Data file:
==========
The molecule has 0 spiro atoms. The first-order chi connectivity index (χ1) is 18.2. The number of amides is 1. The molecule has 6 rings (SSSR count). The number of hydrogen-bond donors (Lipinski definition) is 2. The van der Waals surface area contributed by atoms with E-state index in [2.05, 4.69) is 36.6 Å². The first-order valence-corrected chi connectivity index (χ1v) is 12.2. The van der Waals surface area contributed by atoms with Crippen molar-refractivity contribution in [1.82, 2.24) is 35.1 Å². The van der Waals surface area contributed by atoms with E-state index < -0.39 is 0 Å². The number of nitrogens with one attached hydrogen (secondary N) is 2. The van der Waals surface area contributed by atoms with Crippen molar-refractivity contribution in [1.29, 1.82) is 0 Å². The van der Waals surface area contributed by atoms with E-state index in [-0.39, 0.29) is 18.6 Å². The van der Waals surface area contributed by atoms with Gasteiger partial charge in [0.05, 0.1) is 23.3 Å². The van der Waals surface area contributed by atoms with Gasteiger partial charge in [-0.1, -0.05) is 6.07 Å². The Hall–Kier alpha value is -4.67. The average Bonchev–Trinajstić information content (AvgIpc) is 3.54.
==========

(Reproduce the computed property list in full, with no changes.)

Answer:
The molecule has 0 spiro atoms. The first-order chi connectivity index (χ1) is 18.2. The number of amides is 1. The molecule has 6 rings (SSSR count). The number of hydrogen-bond donors (Lipinski definition) is 2. The van der Waals surface area contributed by atoms with E-state index in [2.05, 4.69) is 36.6 Å². The first-order valence-corrected chi connectivity index (χ1v) is 12.2. The van der Waals surface area contributed by atoms with Crippen molar-refractivity contribution in [1.82, 2.24) is 35.1 Å². The van der Waals surface area contributed by atoms with E-state index < -0.39 is 0 Å². The number of nitrogens with one attached hydrogen (secondary N) is 2. The van der Waals surface area contributed by atoms with Crippen molar-refractivity contribution in [1.29, 1.82) is 0 Å². The van der Waals surface area contributed by atoms with E-state index in [-0.39, 0.29) is 18.6 Å². The van der Waals surface area contributed by atoms with Gasteiger partial charge in [0.05, 0.1) is 23.3 Å². The van der Waals surface area contributed by atoms with Gasteiger partial charge in [-0.1, -0.05) is 6.07 Å². The Hall–Kier alpha value is -4.67. The average Bonchev–Trinajstić information content (AvgIpc) is 3.54.